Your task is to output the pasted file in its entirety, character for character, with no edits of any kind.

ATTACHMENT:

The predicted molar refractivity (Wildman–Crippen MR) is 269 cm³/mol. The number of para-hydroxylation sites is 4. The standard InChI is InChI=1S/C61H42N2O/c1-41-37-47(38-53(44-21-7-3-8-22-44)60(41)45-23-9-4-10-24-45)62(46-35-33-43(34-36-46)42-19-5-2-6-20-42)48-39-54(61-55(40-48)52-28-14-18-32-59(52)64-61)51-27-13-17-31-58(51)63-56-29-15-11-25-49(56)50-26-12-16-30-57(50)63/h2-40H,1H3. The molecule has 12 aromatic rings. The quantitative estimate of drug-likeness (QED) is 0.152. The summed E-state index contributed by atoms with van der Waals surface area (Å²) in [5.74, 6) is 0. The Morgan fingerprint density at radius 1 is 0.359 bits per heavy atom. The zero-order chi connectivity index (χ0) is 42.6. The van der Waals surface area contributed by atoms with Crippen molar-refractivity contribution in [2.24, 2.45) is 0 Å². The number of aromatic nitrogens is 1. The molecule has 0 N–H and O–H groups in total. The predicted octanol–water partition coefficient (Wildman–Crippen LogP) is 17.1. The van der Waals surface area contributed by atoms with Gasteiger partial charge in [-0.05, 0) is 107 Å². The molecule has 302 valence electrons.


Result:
The predicted molar refractivity (Wildman–Crippen MR) is 269 cm³/mol. The number of para-hydroxylation sites is 4. The standard InChI is InChI=1S/C61H42N2O/c1-41-37-47(38-53(44-21-7-3-8-22-44)60(41)45-23-9-4-10-24-45)62(46-35-33-43(34-36-46)42-19-5-2-6-20-42)48-39-54(61-55(40-48)52-28-14-18-32-59(52)64-61)51-27-13-17-31-58(51)63-56-29-15-11-25-49(56)50-26-12-16-30-57(50)63/h2-40H,1H3. The molecule has 12 aromatic rings. The quantitative estimate of drug-likeness (QED) is 0.152. The summed E-state index contributed by atoms with van der Waals surface area (Å²) in [5.74, 6) is 0. The Morgan fingerprint density at radius 1 is 0.359 bits per heavy atom. The zero-order chi connectivity index (χ0) is 42.6. The van der Waals surface area contributed by atoms with Crippen molar-refractivity contribution in [2.24, 2.45) is 0 Å². The number of aromatic nitrogens is 1. The molecule has 0 N–H and O–H groups in total. The predicted octanol–water partition coefficient (Wildman–Crippen LogP) is 17.1. The van der Waals surface area contributed by atoms with Gasteiger partial charge in [-0.05, 0) is 107 Å². The molecule has 302 valence electrons.